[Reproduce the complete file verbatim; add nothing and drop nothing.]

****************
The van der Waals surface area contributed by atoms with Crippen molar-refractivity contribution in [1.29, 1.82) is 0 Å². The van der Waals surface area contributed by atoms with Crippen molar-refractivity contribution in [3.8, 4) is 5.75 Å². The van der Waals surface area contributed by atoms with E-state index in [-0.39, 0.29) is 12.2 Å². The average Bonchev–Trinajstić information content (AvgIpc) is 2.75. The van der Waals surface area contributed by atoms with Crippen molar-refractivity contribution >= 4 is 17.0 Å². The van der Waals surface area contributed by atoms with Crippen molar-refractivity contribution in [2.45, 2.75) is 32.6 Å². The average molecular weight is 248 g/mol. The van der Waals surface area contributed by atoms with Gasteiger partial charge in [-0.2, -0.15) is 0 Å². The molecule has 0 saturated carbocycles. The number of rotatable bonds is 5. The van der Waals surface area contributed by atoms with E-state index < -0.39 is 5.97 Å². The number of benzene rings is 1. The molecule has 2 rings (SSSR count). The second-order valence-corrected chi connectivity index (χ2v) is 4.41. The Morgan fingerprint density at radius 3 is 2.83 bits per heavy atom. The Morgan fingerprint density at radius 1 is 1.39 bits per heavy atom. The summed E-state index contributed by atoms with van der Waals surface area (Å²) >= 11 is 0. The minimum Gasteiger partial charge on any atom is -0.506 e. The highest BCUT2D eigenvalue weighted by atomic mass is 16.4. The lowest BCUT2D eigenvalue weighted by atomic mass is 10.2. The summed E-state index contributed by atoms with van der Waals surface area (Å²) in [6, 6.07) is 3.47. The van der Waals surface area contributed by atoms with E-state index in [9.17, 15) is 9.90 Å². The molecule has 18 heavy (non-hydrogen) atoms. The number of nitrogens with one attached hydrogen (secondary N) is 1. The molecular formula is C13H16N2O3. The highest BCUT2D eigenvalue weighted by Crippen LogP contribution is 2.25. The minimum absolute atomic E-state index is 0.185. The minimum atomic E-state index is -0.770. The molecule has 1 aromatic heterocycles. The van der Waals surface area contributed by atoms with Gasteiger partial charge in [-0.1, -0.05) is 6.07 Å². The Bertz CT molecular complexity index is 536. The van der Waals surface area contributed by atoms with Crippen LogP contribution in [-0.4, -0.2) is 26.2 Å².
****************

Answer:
The van der Waals surface area contributed by atoms with Crippen molar-refractivity contribution in [1.29, 1.82) is 0 Å². The van der Waals surface area contributed by atoms with Crippen molar-refractivity contribution in [3.8, 4) is 5.75 Å². The van der Waals surface area contributed by atoms with E-state index in [-0.39, 0.29) is 12.2 Å². The average Bonchev–Trinajstić information content (AvgIpc) is 2.75. The van der Waals surface area contributed by atoms with Crippen molar-refractivity contribution >= 4 is 17.0 Å². The van der Waals surface area contributed by atoms with Crippen molar-refractivity contribution in [2.45, 2.75) is 32.6 Å². The average molecular weight is 248 g/mol. The van der Waals surface area contributed by atoms with Gasteiger partial charge in [-0.2, -0.15) is 0 Å². The molecule has 0 saturated carbocycles. The number of rotatable bonds is 5. The van der Waals surface area contributed by atoms with E-state index < -0.39 is 5.97 Å². The number of benzene rings is 1. The molecule has 2 rings (SSSR count). The second-order valence-corrected chi connectivity index (χ2v) is 4.41. The Morgan fingerprint density at radius 3 is 2.83 bits per heavy atom. The Morgan fingerprint density at radius 1 is 1.39 bits per heavy atom. The summed E-state index contributed by atoms with van der Waals surface area (Å²) >= 11 is 0. The minimum Gasteiger partial charge on any atom is -0.506 e. The highest BCUT2D eigenvalue weighted by atomic mass is 16.4. The lowest BCUT2D eigenvalue weighted by atomic mass is 10.2. The summed E-state index contributed by atoms with van der Waals surface area (Å²) in [6, 6.07) is 3.47. The van der Waals surface area contributed by atoms with E-state index in [9.17, 15) is 9.90 Å². The molecule has 18 heavy (non-hydrogen) atoms. The number of nitrogens with one attached hydrogen (secondary N) is 1. The molecular formula is C13H16N2O3. The highest BCUT2D eigenvalue weighted by Crippen LogP contribution is 2.25. The minimum absolute atomic E-state index is 0.185. The minimum atomic E-state index is -0.770. The molecule has 1 aromatic heterocycles. The van der Waals surface area contributed by atoms with Gasteiger partial charge in [-0.1, -0.05) is 6.07 Å². The Bertz CT molecular complexity index is 536. The van der Waals surface area contributed by atoms with Crippen LogP contribution in [-0.4, -0.2) is 26.2 Å².